Does Chemotherapy Cause Cancer to Return?

Acute myeloid leukemia chemotherapy may cause disease relapse

(RxWiki News) Most patients with acute myeloid leukemia will undergo chemotherapy to treat the disease. But this treatment may be causing harm as well as helping, according to a new study.

Chemotherapy treatments for acute myeloid leukemia (AML), while essential for controlling the disease initially, actually may be contributing to the disease returning, a process that's usually fatal.

"Ask your oncologist about treatment choices."

Physicians and scientists at Washington University School of Medicine in St. Louis have found that the damage chemotherapy does to the DNA results in the recurrence of AML.

As such, this work adds fuel to the long-standing belief that chemotherapy-caused DNA damage creates new genetic mutations that let tumor cells evolve and get stronger, becoming resistant to treatment.

In the case of AML, chemo puts the cancer in remission at first. Without this treatment, most patients would die within a few months. Even with this treatment, though, 80 percent of patients don't survive the disease that returns.

Scientists know that chemotherapy damages DNA in both healthy and cancer cells. However, there has been little direct evidence, until now, that the these drugs urge cancer cells to evolve and thus contribute to relapse.

Researchers suspect this phenomenon isn't restricted to AML, and could hold true for other cancers as well.

In this study, scientists at Washington University's Genome Institute examined the entire DNA - the genomes - of cancer cells taken from eight AML patients before and after relapse. Each patient received cytarabine and an anthracycline drug to push the cancer into remission. They also received other chemotherapy drugs to try to keep the cancer from returning.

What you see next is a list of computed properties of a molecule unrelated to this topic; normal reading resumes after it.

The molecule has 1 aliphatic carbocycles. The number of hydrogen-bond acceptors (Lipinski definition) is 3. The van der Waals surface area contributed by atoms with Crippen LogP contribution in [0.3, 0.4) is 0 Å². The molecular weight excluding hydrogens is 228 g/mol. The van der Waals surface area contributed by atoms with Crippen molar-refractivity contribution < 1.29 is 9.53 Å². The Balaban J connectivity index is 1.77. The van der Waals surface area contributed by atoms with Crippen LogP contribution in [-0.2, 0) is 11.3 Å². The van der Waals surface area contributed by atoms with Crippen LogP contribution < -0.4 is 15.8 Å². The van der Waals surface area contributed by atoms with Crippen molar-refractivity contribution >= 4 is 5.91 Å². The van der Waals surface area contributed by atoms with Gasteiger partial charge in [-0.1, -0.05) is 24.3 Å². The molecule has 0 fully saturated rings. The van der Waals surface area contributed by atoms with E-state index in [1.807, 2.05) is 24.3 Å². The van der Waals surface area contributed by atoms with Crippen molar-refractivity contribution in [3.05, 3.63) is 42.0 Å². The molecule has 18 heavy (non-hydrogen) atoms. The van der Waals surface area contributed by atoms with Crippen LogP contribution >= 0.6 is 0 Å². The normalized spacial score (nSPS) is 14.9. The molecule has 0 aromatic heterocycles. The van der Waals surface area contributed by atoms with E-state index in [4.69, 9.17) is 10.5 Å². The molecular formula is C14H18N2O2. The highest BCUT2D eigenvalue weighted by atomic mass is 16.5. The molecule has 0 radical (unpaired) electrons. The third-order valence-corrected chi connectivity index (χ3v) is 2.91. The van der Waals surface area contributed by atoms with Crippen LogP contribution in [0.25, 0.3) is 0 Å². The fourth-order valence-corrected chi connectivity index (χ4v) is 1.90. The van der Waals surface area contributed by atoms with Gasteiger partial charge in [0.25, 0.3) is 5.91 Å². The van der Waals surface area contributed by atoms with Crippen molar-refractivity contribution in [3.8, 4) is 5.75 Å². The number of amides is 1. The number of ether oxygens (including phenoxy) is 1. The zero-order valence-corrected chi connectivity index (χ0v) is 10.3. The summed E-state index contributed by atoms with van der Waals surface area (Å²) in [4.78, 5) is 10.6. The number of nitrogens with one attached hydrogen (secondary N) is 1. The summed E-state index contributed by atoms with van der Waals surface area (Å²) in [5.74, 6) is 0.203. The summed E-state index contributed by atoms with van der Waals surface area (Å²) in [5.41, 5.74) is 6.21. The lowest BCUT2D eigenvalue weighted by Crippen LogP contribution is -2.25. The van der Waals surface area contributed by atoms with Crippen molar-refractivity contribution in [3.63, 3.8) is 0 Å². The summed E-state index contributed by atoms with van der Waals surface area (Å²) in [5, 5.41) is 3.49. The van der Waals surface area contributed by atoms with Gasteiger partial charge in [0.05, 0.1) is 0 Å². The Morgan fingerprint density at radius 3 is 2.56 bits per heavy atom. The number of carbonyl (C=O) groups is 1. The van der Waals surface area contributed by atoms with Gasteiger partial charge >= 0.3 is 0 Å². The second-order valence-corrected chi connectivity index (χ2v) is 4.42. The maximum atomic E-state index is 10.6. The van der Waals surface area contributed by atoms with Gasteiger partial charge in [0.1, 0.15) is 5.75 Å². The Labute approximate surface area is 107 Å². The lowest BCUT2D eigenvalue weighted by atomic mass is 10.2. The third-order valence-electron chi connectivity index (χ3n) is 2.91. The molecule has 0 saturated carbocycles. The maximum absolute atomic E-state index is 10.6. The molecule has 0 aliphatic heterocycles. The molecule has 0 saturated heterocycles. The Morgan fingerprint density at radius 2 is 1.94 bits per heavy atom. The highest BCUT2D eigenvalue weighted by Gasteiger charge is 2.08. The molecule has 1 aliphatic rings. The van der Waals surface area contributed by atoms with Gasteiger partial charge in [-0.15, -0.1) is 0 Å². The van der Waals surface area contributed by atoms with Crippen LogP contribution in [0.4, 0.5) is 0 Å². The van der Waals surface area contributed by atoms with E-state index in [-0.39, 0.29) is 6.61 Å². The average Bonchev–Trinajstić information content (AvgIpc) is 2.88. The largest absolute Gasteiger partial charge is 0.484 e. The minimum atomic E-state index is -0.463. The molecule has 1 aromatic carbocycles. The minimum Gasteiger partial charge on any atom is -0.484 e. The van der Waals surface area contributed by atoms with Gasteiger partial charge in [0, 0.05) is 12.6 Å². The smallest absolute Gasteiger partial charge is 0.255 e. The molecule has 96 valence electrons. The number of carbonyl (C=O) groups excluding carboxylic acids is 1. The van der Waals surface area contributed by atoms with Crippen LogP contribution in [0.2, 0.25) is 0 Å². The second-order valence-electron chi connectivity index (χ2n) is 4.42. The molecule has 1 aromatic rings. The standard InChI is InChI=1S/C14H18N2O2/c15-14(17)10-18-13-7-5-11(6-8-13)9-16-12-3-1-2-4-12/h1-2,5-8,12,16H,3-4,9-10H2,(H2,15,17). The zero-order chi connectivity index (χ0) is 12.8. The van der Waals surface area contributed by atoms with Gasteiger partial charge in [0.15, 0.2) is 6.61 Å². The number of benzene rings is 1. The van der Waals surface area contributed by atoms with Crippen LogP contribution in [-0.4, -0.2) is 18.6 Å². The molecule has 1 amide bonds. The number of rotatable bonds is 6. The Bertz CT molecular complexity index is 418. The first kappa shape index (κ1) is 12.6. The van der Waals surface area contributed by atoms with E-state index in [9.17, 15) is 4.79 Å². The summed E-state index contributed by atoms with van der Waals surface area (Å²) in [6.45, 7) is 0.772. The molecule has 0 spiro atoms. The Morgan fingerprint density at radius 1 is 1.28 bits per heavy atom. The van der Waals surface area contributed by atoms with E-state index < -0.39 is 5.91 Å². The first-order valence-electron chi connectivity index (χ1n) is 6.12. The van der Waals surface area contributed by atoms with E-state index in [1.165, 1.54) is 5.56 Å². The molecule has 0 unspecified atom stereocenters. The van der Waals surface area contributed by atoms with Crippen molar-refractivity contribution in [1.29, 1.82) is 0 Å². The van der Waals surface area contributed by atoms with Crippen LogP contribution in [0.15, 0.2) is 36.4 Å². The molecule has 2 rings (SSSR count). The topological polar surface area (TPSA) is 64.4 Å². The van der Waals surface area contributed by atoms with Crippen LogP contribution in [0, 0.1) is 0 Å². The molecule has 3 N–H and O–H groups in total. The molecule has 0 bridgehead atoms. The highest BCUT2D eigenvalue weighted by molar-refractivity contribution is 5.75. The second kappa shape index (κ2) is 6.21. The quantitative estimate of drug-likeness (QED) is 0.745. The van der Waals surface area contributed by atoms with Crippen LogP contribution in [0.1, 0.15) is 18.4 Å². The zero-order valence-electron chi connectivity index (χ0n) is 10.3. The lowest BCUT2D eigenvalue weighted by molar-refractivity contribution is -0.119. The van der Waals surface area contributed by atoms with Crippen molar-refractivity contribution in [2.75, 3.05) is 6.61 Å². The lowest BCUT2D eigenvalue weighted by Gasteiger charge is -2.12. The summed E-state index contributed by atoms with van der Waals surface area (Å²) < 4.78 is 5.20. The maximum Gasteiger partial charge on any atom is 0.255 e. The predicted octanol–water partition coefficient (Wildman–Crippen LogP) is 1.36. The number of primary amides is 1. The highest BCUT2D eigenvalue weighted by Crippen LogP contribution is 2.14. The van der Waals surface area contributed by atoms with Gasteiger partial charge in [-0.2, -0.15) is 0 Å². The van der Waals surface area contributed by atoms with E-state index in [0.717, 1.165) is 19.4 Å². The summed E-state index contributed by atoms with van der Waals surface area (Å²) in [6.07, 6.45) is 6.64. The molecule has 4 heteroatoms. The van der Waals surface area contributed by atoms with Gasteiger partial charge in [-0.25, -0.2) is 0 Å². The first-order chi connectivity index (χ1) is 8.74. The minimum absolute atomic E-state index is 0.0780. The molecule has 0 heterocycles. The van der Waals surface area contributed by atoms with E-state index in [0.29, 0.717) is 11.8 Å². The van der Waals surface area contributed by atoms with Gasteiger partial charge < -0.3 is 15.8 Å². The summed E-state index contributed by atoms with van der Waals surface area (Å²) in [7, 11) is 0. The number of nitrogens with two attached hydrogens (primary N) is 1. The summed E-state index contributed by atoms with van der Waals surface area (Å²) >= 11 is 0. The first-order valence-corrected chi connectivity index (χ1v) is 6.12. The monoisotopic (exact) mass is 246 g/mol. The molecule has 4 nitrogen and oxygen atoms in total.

Scientists used technology developed at the Institute to isolate DNA segments that had all mutations. These regions were then sequenced 600 times, an extraordinarily rigorous process to ensure the statistical accuracy of the results.

Researchers were somewhat surprised to learn that the cells from the relapsed cancer didn't have a large number of new mutations. And while the cells from the cancer that returned had some new mutations, the overall percentage was modest compared to the number of mutations in the original tumor.

Scientists also found that the relapsed cells had a mutation that's linked to DNA damage. This alteration was seen in significantly higher numbers (46 percent) in the relapsed cells, compared to 31 percent in the original tumor cells.

This suggests that the chemotherapy contributed to these mutations, the researchers concluded.

"The mutations in AML patients who have relapsed are different from those present in the primary tumor, and they are more likely to have a telltale signature of DNA damage," says senior author John F. DiPersio, M.D., Ph.D, the Virginia E. and Sam J. Golman Professor of Medicine and chief of the division of oncology.

"This suggests that mutations in the relapse cells are influenced by the chemotherapy drugs the patients receive," he adds.

"Chemotherapy drugs are absolutely necessary to get leukemia patients into remission, but we also pay a price in terms of DNA damage," says co-author Timothy J. Ley, MD, the Lewis T. and Rosalind B. Apple Professor of Oncology.

"They may contribute to disease progression and relapse in many different cancers, which is why our long-term goal is to find targeted therapies based on the mutations specific to a patient's cancer, rather than use drugs that further damage DNA."

This research is published January 11, 2011 in the advance online edition of Nature.

Review Date: 
January 11, 2012